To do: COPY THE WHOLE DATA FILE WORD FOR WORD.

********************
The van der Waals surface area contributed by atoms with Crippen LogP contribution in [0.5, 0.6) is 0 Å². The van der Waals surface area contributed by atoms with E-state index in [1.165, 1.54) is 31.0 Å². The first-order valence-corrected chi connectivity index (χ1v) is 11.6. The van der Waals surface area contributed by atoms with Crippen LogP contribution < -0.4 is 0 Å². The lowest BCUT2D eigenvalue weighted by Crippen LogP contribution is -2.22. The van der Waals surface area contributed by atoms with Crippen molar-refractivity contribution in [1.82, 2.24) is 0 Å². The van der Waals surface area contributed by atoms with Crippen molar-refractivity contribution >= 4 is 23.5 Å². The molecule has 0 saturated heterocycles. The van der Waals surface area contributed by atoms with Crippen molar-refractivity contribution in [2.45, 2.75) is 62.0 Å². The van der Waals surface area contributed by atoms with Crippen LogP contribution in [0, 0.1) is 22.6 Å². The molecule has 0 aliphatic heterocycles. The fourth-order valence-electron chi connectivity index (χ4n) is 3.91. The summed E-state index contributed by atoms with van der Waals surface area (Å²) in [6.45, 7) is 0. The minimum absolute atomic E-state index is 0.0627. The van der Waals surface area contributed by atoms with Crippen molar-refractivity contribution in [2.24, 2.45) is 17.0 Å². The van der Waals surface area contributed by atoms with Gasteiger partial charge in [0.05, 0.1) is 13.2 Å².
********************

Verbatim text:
The van der Waals surface area contributed by atoms with Crippen LogP contribution in [0.5, 0.6) is 0 Å². The van der Waals surface area contributed by atoms with E-state index in [1.165, 1.54) is 31.0 Å². The first-order valence-corrected chi connectivity index (χ1v) is 11.6. The van der Waals surface area contributed by atoms with Crippen LogP contribution < -0.4 is 0 Å². The lowest BCUT2D eigenvalue weighted by Crippen LogP contribution is -2.22. The van der Waals surface area contributed by atoms with Crippen molar-refractivity contribution in [1.82, 2.24) is 0 Å². The van der Waals surface area contributed by atoms with Crippen molar-refractivity contribution >= 4 is 23.5 Å². The molecule has 0 saturated heterocycles. The van der Waals surface area contributed by atoms with Crippen molar-refractivity contribution in [2.45, 2.75) is 62.0 Å². The van der Waals surface area contributed by atoms with Crippen LogP contribution in [0, 0.1) is 22.6 Å². The molecule has 0 aliphatic heterocycles. The fourth-order valence-electron chi connectivity index (χ4n) is 3.91. The summed E-state index contributed by atoms with van der Waals surface area (Å²) in [6.45, 7) is 0. The minimum absolute atomic E-state index is 0.0627. The van der Waals surface area contributed by atoms with Crippen molar-refractivity contribution in [2.24, 2.45) is 17.0 Å². The van der Waals surface area contributed by atoms with Gasteiger partial charge in [0.05, 0.1) is 13.2 Å².